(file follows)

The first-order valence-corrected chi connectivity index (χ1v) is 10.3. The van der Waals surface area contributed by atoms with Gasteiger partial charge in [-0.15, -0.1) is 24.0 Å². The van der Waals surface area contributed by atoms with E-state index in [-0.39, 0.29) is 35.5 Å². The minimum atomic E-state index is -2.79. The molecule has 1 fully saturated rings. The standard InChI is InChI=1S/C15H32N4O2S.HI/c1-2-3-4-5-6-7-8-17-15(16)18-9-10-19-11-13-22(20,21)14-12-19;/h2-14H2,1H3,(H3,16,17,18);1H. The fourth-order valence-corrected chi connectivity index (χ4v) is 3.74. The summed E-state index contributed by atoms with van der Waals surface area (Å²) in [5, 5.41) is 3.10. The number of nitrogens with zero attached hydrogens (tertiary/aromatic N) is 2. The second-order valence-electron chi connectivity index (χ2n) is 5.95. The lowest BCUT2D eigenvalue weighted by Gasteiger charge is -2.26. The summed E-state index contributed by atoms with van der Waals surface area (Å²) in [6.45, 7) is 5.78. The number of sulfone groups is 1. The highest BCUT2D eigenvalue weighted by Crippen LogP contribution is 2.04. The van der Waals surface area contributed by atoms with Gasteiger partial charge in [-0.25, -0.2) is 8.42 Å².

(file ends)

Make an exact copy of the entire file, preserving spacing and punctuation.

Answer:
The first-order valence-corrected chi connectivity index (χ1v) is 10.3. The van der Waals surface area contributed by atoms with Gasteiger partial charge in [-0.15, -0.1) is 24.0 Å². The van der Waals surface area contributed by atoms with E-state index in [-0.39, 0.29) is 35.5 Å². The minimum atomic E-state index is -2.79. The molecule has 1 fully saturated rings. The standard InChI is InChI=1S/C15H32N4O2S.HI/c1-2-3-4-5-6-7-8-17-15(16)18-9-10-19-11-13-22(20,21)14-12-19;/h2-14H2,1H3,(H3,16,17,18);1H. The fourth-order valence-corrected chi connectivity index (χ4v) is 3.74. The summed E-state index contributed by atoms with van der Waals surface area (Å²) in [5, 5.41) is 3.10. The number of nitrogens with zero attached hydrogens (tertiary/aromatic N) is 2. The second-order valence-electron chi connectivity index (χ2n) is 5.95. The lowest BCUT2D eigenvalue weighted by Gasteiger charge is -2.26. The summed E-state index contributed by atoms with van der Waals surface area (Å²) in [6.45, 7) is 5.78. The number of sulfone groups is 1. The highest BCUT2D eigenvalue weighted by Crippen LogP contribution is 2.04. The van der Waals surface area contributed by atoms with Gasteiger partial charge in [-0.25, -0.2) is 8.42 Å².